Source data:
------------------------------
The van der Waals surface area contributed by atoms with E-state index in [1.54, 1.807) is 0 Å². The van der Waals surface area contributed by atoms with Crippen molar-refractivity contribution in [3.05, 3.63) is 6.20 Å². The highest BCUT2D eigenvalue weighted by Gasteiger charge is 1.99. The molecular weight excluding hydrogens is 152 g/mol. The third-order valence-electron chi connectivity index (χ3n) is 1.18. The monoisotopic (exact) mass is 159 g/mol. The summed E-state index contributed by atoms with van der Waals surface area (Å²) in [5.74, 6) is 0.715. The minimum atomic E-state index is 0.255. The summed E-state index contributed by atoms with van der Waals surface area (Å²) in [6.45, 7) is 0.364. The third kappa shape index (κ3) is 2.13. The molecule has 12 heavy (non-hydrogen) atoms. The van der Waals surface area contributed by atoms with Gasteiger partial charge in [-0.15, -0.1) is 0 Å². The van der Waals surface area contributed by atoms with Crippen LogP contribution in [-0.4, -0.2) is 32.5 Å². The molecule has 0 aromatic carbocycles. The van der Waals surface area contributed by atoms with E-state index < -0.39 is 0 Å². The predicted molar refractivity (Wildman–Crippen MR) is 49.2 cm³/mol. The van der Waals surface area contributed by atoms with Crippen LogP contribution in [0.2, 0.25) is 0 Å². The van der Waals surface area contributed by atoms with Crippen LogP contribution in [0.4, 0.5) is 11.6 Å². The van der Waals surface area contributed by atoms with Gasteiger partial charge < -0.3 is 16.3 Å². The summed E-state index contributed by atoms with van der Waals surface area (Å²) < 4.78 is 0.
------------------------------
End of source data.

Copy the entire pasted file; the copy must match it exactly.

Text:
The van der Waals surface area contributed by atoms with E-state index in [1.54, 1.807) is 0 Å². The van der Waals surface area contributed by atoms with Crippen molar-refractivity contribution in [3.05, 3.63) is 6.20 Å². The highest BCUT2D eigenvalue weighted by Gasteiger charge is 1.99. The molecular weight excluding hydrogens is 152 g/mol. The third-order valence-electron chi connectivity index (χ3n) is 1.18. The monoisotopic (exact) mass is 159 g/mol. The summed E-state index contributed by atoms with van der Waals surface area (Å²) in [5.74, 6) is 0.715. The minimum atomic E-state index is 0.255. The summed E-state index contributed by atoms with van der Waals surface area (Å²) in [6.45, 7) is 0.364. The third kappa shape index (κ3) is 2.13. The molecule has 12 heavy (non-hydrogen) atoms. The van der Waals surface area contributed by atoms with Gasteiger partial charge in [-0.15, -0.1) is 0 Å². The van der Waals surface area contributed by atoms with Crippen LogP contribution in [-0.4, -0.2) is 32.5 Å². The molecule has 0 aromatic carbocycles. The van der Waals surface area contributed by atoms with E-state index < -0.39 is 0 Å². The predicted molar refractivity (Wildman–Crippen MR) is 49.2 cm³/mol. The van der Waals surface area contributed by atoms with Crippen LogP contribution in [0.2, 0.25) is 0 Å². The van der Waals surface area contributed by atoms with Crippen LogP contribution in [0.4, 0.5) is 11.6 Å². The van der Waals surface area contributed by atoms with Gasteiger partial charge < -0.3 is 16.3 Å². The summed E-state index contributed by atoms with van der Waals surface area (Å²) < 4.78 is 0.